At the same time, however, Levy’s book also brings into focus one of the main problems that follow from this approach. If pluralist liberalism was indeed largely forgotten in the wake of the triumph of rationalist liberalism – and I agree with Levy that this was indeed the case – it leads one to wonder why this was so. Perhaps there are good reasons this way of thinking was pushed to the background? Perhaps John Stuart Mill was onto something when he came to the conclusion that any despotism is preferable to local despotism? I am not necessarily saying that I think that this is true. But it is a question that needs to be addressed if we are expected to take pluralist liberalism seriously as a doctrine that is still relevant for today’s world.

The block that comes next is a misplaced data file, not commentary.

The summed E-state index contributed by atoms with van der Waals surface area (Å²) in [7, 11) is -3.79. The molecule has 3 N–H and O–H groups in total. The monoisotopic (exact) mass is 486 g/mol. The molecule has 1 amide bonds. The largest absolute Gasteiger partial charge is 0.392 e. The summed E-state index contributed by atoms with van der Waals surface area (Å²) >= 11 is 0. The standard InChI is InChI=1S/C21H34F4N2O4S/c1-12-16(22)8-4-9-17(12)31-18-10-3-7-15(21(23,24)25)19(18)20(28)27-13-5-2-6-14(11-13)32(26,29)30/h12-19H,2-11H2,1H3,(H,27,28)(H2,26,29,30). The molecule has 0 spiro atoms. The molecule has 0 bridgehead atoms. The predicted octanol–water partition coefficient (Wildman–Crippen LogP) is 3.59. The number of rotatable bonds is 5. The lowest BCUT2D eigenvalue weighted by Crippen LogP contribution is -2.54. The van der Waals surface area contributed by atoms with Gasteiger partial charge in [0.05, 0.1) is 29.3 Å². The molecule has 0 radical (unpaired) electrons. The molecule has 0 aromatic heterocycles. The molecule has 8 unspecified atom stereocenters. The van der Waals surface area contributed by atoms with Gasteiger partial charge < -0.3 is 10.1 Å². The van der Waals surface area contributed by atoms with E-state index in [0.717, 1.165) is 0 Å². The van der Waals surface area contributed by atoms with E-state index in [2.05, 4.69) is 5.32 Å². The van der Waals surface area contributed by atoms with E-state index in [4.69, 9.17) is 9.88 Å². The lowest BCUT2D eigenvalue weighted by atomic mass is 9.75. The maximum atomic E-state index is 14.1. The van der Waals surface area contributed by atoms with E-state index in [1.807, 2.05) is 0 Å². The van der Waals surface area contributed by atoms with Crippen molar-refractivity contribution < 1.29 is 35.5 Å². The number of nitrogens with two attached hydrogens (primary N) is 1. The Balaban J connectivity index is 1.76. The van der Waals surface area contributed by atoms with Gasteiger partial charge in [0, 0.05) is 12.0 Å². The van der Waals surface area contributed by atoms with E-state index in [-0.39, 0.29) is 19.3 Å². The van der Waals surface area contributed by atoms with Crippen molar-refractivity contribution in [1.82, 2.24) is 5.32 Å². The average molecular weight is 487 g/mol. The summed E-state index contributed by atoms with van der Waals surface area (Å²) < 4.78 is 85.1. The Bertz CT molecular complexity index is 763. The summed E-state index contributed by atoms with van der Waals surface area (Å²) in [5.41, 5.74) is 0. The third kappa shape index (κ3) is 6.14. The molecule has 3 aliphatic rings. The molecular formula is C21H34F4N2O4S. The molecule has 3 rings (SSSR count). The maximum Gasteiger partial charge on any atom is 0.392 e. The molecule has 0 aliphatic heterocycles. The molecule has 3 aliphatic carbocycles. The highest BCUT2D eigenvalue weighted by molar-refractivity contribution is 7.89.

Annelien de Dijn – Annelien de Dijn is a Senior Lecturer in Political Theory at the University of Amsterdam in the Netherlands as well as a NIAS Senior Research Fellow (2015-2016). Her research focuses on the history of political thought in Europe and in the United States, from 1700 to the present.  She has a particular interest in the fraught and contested history of freedom in the West. She has held visiting appointments at Columbia University, Cambridge University, the Remarque Institute at NYU and U.C. Berkeley. A past recipient of Fulbright and B.A.E.F. fellowships, Dr. de Dijn was educated at the University of Leuven in Belgium and at Columbia University.